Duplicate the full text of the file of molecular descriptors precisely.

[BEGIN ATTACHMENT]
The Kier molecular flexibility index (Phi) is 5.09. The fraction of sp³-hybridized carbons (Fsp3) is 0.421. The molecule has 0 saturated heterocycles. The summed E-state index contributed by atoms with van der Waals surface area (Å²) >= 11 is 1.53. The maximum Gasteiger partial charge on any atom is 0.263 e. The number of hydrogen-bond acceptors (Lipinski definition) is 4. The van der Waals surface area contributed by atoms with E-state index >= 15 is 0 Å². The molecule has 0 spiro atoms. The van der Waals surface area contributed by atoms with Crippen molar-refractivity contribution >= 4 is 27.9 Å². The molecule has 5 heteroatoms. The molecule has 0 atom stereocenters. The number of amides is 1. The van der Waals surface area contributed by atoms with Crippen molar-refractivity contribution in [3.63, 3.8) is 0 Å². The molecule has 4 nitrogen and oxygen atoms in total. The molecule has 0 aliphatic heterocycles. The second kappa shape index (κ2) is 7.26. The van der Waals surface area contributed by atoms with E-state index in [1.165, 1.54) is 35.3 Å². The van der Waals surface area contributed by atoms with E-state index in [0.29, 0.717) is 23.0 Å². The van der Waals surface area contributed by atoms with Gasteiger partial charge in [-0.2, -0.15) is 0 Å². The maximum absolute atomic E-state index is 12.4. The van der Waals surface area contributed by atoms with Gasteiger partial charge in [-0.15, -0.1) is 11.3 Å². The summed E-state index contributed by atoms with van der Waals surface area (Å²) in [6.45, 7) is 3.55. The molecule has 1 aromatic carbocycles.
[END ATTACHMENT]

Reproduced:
The Kier molecular flexibility index (Phi) is 5.09. The fraction of sp³-hybridized carbons (Fsp3) is 0.421. The molecule has 0 saturated heterocycles. The summed E-state index contributed by atoms with van der Waals surface area (Å²) >= 11 is 1.53. The maximum Gasteiger partial charge on any atom is 0.263 e. The number of hydrogen-bond acceptors (Lipinski definition) is 4. The van der Waals surface area contributed by atoms with E-state index >= 15 is 0 Å². The molecule has 0 spiro atoms. The van der Waals surface area contributed by atoms with Crippen molar-refractivity contribution >= 4 is 27.9 Å². The molecule has 5 heteroatoms. The molecule has 0 atom stereocenters. The number of amides is 1. The van der Waals surface area contributed by atoms with Crippen molar-refractivity contribution in [3.63, 3.8) is 0 Å². The molecule has 4 nitrogen and oxygen atoms in total. The molecule has 0 aliphatic heterocycles. The second kappa shape index (κ2) is 7.26. The van der Waals surface area contributed by atoms with E-state index in [1.165, 1.54) is 35.3 Å². The van der Waals surface area contributed by atoms with E-state index in [0.29, 0.717) is 23.0 Å². The van der Waals surface area contributed by atoms with Gasteiger partial charge in [-0.2, -0.15) is 0 Å². The maximum absolute atomic E-state index is 12.4. The van der Waals surface area contributed by atoms with Gasteiger partial charge in [-0.15, -0.1) is 11.3 Å². The summed E-state index contributed by atoms with van der Waals surface area (Å²) in [6.45, 7) is 3.55. The molecule has 1 aromatic carbocycles.